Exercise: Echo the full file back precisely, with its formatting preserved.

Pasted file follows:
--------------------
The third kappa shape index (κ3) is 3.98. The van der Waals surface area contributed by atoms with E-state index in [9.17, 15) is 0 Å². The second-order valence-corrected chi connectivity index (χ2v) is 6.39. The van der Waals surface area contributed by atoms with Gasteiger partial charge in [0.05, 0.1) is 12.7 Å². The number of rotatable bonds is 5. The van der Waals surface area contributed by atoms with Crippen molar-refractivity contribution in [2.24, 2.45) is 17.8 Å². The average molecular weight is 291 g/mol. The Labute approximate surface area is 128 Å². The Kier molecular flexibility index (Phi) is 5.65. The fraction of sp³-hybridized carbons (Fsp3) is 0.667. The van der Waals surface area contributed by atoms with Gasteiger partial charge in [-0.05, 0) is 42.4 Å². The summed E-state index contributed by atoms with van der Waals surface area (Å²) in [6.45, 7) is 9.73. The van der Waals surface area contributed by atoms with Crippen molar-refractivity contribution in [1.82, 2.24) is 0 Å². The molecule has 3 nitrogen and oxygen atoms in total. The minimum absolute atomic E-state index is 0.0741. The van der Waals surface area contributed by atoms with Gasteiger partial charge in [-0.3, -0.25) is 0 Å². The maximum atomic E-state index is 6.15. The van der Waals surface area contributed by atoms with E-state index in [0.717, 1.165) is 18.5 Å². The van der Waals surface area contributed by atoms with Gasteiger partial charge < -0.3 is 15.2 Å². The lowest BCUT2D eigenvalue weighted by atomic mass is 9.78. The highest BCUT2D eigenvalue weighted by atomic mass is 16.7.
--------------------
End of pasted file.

The third kappa shape index (κ3) is 3.98. The van der Waals surface area contributed by atoms with E-state index in [9.17, 15) is 0 Å². The second-order valence-corrected chi connectivity index (χ2v) is 6.39. The van der Waals surface area contributed by atoms with Gasteiger partial charge in [0.05, 0.1) is 12.7 Å². The number of rotatable bonds is 5. The van der Waals surface area contributed by atoms with Crippen molar-refractivity contribution in [2.24, 2.45) is 17.8 Å². The average molecular weight is 291 g/mol. The Labute approximate surface area is 128 Å². The Kier molecular flexibility index (Phi) is 5.65. The fraction of sp³-hybridized carbons (Fsp3) is 0.667. The van der Waals surface area contributed by atoms with Gasteiger partial charge in [-0.05, 0) is 42.4 Å². The summed E-state index contributed by atoms with van der Waals surface area (Å²) in [6.45, 7) is 9.73. The van der Waals surface area contributed by atoms with Crippen molar-refractivity contribution in [1.82, 2.24) is 0 Å². The molecule has 3 nitrogen and oxygen atoms in total. The minimum absolute atomic E-state index is 0.0741. The van der Waals surface area contributed by atoms with Gasteiger partial charge in [-0.3, -0.25) is 0 Å². The maximum atomic E-state index is 6.15. The van der Waals surface area contributed by atoms with E-state index in [0.717, 1.165) is 18.5 Å². The van der Waals surface area contributed by atoms with Gasteiger partial charge < -0.3 is 15.2 Å². The lowest BCUT2D eigenvalue weighted by atomic mass is 9.78. The highest BCUT2D eigenvalue weighted by atomic mass is 16.7.